This question arose in my mind at the 2017 New Instruments for Musical Expression (NIME) conference, where the last concert on the first day featured a burlesque piece called Fereal by Lady Effulgent.

There are many compelling arguments for the positive value of the performance—it featured a strong, confident woman on the stage (effulgent means, in fact, “emanating joy or goodness”), with musical support provided by her male counterparts. Questioning our conceptions of female sexuality, entertainment, and art on the stage are certainly cornerstones of contemporary art which resonate with many of us. The playfulness and intimacy of a burlesque performance can reflect some of the less exemplified values of a community that explores an experimental practice which can sometimes seem sterile or cerebral to those new to the community. In short, burlesque is a unique performance art which, in the right contexts, can be wonderfully empowering.

However, we have to consider that, with every piece we program, we say something about who we are as a community and what we value in ourselves and others. It is a particularly difficult situation to navigate, as women in male-dominated fields often find themselves simultaneously overlooked and exploited, underrepresented and objectified. Our value can seem to vacillate between the lows of worthlessness and the highs of veneration, at all times driven by whatever the needs or desires of the majority are. Even when we are programmed for work that is not highly sexualized, that takes no stance on gender roles or femininity or equality or any other topic, there can be a question of motivation: were we selected because of our work or because of our gender? Does it matter? Should it matter?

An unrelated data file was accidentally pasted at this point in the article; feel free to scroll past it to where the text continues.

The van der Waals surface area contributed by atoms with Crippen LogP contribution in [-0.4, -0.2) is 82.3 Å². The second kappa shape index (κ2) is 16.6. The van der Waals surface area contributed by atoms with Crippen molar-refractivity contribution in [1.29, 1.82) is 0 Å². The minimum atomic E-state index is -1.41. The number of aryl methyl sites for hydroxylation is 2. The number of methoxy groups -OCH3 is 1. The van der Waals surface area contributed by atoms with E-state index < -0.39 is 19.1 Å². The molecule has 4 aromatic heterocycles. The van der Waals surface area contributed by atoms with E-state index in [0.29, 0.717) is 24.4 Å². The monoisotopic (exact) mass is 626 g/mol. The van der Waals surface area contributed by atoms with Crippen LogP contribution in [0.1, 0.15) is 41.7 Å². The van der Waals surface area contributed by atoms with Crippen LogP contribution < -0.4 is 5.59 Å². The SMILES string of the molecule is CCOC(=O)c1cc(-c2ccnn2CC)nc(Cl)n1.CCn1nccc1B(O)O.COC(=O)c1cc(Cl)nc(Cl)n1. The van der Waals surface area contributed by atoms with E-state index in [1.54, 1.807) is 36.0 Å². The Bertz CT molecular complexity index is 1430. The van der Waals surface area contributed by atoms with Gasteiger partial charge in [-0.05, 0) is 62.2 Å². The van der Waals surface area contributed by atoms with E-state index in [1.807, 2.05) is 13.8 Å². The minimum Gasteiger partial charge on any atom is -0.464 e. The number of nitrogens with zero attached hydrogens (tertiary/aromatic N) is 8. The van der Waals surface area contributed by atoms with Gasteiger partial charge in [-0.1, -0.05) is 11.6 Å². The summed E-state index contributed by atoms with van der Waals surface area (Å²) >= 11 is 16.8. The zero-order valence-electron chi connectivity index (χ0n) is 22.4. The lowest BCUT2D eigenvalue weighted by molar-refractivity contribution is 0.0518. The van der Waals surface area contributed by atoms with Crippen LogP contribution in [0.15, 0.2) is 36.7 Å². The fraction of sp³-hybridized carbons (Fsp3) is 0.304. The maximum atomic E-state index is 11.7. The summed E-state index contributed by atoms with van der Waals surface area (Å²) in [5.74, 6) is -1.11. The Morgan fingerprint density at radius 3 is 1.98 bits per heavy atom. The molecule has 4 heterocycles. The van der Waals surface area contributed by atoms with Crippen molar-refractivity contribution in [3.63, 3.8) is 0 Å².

I can’t speak for all women, I can only speak from my personal experience, and even for me these answers aren’t entirely clear cut. These issues don’t touch us all in the same way, and that can make things even more difficult to figure out as a collective group. I can say that I firmly believe every piece programmed at NIME this year was done so in a genuinely positive spirit. Taking a big risk, making a change, playing to shock and awe—these can be effective techniques for disrupting a system which is unjust or imbalanced. I wonder, though, whether a piece such as this is shocking the majority or the minority. Did we cause a change in those who needed it? Or did we push those on the outside even further away? In the pursuit of increased representation of women and minorities, is the value of a performance at an experimental music conference in its portrayal of women, or its inclusion of them? Are we sending the message that women are here, or that they are talented musical composers and performers? These important questions of negative and positive impact need to be carefully considered in a field which is slowly striving for more balance and equality.

There is no easy answer, there very rarely is. But we need to keep asking the questions.

Acknowledgments: I am extremely grateful to the Georgia Tech School of Music, College of Design‘s Diversity Council, Women’s Resource Center, and Digital Media Program (School of Literature, Media, and Communication) for funding my travel to the NIME 2017 conference.

Leave a Reply

Your email address will not be published. Required fields are marked *